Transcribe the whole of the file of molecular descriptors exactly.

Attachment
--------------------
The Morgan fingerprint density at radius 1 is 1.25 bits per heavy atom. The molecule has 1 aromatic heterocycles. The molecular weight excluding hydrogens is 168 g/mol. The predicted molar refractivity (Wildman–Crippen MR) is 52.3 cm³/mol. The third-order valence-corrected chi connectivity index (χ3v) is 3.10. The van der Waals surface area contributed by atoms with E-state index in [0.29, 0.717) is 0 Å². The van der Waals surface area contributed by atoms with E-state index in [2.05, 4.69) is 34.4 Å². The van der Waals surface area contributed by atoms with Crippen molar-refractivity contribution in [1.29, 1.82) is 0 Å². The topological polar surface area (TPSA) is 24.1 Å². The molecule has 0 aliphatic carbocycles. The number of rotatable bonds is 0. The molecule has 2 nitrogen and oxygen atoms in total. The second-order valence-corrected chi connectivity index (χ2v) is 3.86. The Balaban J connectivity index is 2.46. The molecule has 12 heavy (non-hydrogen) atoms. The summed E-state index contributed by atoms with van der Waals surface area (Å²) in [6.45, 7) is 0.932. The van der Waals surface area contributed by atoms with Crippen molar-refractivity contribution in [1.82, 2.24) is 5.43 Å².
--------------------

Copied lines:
The Morgan fingerprint density at radius 1 is 1.25 bits per heavy atom. The molecule has 1 aromatic heterocycles. The molecular weight excluding hydrogens is 168 g/mol. The predicted molar refractivity (Wildman–Crippen MR) is 52.3 cm³/mol. The third-order valence-corrected chi connectivity index (χ3v) is 3.10. The van der Waals surface area contributed by atoms with E-state index in [0.29, 0.717) is 0 Å². The van der Waals surface area contributed by atoms with E-state index in [2.05, 4.69) is 34.4 Å². The van der Waals surface area contributed by atoms with Crippen molar-refractivity contribution in [1.29, 1.82) is 0 Å². The topological polar surface area (TPSA) is 24.1 Å². The molecule has 0 aliphatic carbocycles. The number of rotatable bonds is 0. The molecule has 2 nitrogen and oxygen atoms in total. The second-order valence-corrected chi connectivity index (χ2v) is 3.86. The Balaban J connectivity index is 2.46. The molecule has 12 heavy (non-hydrogen) atoms. The summed E-state index contributed by atoms with van der Waals surface area (Å²) in [6.45, 7) is 0.932. The van der Waals surface area contributed by atoms with Crippen molar-refractivity contribution in [1.82, 2.24) is 5.43 Å².